Tuesday, July 28th 2020

GIGABYTE Announces AORUS Gen4 SSD Series without Heatsinks

GIGABYTE was among the first to the market with a PCI-Express gen 4.0 M.2 NVMe SSD, with its AORUS NVMe Gen4 SSD series from June 2019. Those drives are characterized by bulky copper heatsinks. The company decided to launch variants of the drive that lack this heatsink, and instead using only a thin copper peel that works both as a heatspreader and as a product label. The rationale behind this product is to let people use the M.2 heatsink that came with their motherboards. The lineup consists of 1 TB (GP-AG41TB) and 2 TB (GP-AG42TB) variants, and introduces a new 500 GB variant (GP-AG4500G) that's not available in the original lineup.

The underlying drive is identical. It combines a Phison PS5016-E16 controller with 96-layer 3D TLC NAND flash memory over 8 channels, and a DDR4 DRAM cache (512 MB for the 500 GB variant, 1 GB for the 1 TB variant, and 2 GB for the 2 TB variant). All three variants offer sequential read speeds of up to 5000 MB/s. The 1 TB and 2 TB variants offer up to 4400 MB/s sequential writes, while the 500 GB variant offers up to 2500 MB/s. The 1 TB and 2 TB variants further offer the same 4K random-access performance numbers of 750k/700k IOPS (reads/writes), while the 500 GB variant offers up to 400k/550k IOPS. GIGABYTE is backing the drives with 5-year product warranties. The company didn't reveal pricing.
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8 Comments on GIGABYTE Announces AORUS Gen4 SSD Series without Heatsinks

#1
Lionheart
Wow that 500GB has incredible cache size lol
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#2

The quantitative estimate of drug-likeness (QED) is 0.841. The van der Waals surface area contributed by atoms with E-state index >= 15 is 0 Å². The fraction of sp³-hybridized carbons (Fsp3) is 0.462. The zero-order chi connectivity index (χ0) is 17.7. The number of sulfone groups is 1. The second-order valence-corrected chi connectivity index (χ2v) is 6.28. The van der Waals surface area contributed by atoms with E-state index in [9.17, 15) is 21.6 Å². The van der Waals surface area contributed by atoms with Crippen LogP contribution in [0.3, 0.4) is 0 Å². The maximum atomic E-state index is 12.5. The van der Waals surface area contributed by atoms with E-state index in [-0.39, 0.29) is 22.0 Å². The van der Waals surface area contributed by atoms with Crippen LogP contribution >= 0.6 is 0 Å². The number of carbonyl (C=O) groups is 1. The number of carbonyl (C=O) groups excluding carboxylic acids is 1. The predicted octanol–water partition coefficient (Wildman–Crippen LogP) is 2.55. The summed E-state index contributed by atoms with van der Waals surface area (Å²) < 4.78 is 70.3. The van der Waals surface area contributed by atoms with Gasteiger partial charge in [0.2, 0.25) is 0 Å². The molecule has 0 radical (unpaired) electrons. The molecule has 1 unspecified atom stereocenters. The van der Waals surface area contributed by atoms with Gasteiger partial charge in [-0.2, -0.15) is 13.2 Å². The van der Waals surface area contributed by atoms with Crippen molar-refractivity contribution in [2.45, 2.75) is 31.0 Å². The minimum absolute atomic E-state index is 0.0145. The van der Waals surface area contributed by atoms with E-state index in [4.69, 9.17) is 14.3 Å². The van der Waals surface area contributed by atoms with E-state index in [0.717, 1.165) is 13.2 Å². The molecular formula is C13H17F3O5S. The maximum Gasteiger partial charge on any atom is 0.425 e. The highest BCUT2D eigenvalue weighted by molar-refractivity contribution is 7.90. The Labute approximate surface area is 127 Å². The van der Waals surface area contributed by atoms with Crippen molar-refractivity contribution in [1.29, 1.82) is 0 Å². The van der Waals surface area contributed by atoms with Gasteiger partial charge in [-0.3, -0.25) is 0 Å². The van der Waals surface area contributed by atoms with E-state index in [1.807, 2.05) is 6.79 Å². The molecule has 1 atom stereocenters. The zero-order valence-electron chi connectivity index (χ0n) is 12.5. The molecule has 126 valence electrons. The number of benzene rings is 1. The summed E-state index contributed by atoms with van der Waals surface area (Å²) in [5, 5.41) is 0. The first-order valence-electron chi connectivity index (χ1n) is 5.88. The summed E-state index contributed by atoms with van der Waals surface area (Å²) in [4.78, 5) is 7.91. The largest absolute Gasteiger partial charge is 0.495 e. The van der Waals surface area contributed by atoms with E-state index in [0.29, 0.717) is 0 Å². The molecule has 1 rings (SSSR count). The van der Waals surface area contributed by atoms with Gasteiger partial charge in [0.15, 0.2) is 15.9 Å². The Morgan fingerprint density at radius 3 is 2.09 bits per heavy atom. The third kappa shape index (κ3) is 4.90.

Calmmo
Have they fixed their firmware/drive throttling at 60c yet?
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#3
InVasMani
Lionheart
Wow that 500GB has incredible cache size lol
It ain't about that 640KB it's how you use it.
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#4
tiggywombat
How long will these last if they don't have heatsinks/active cooling? The temperatures must be toasty
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#5
Object55
Tops out at 2TB, I wish more companies would make 4TB drives to bring competition to the market.

The 2TB isn't worth it imo. Out of that you get like 1.8 usable storage + you have to keep like 300 GB unused so it would run at maximum frequency. So you are left with 1.5, meh. Windows, few games and a download folder.
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#6
EarthDog
Object55
you have to keep like 300 GB unused so it would run at maximum frequency
300gb of empty space? Seriously? No. Waste of space. You can get away with 10x less without a noticeable difference.

Maybe you all would have more space if you stopped this additional overprovisioning nonsense and keeping an exhorbinant amount of extra free space.
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#7
claster17
tiggywombat
How long will these last if they don't have heatsinks/active cooling? The temperatures must be toasty
The NAND might in fact last longer because at higher temperatures electrons can move more freely which in turn puts less wear on the cells. The controller (assuming proper heat management) will only throttle earlier without a heatsink. Although that only happens under sustained writes. Keep in mind that these drives usually can write at 2-4 GB/s. Now think about what kind of workload can even produce such write loads for more than a few seconds. An average user wouldn't notice any difference between with and without heatsink. Heck, most of us can't even tell the difference between SATA and a fast NVMe in day to day use.
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#8
QUANTUMPHYSICS
Assuming there are no supply disruptions, I wonder what SSD prices will be in November ()Black Friday) for 2TB, 4TB and 8TB.
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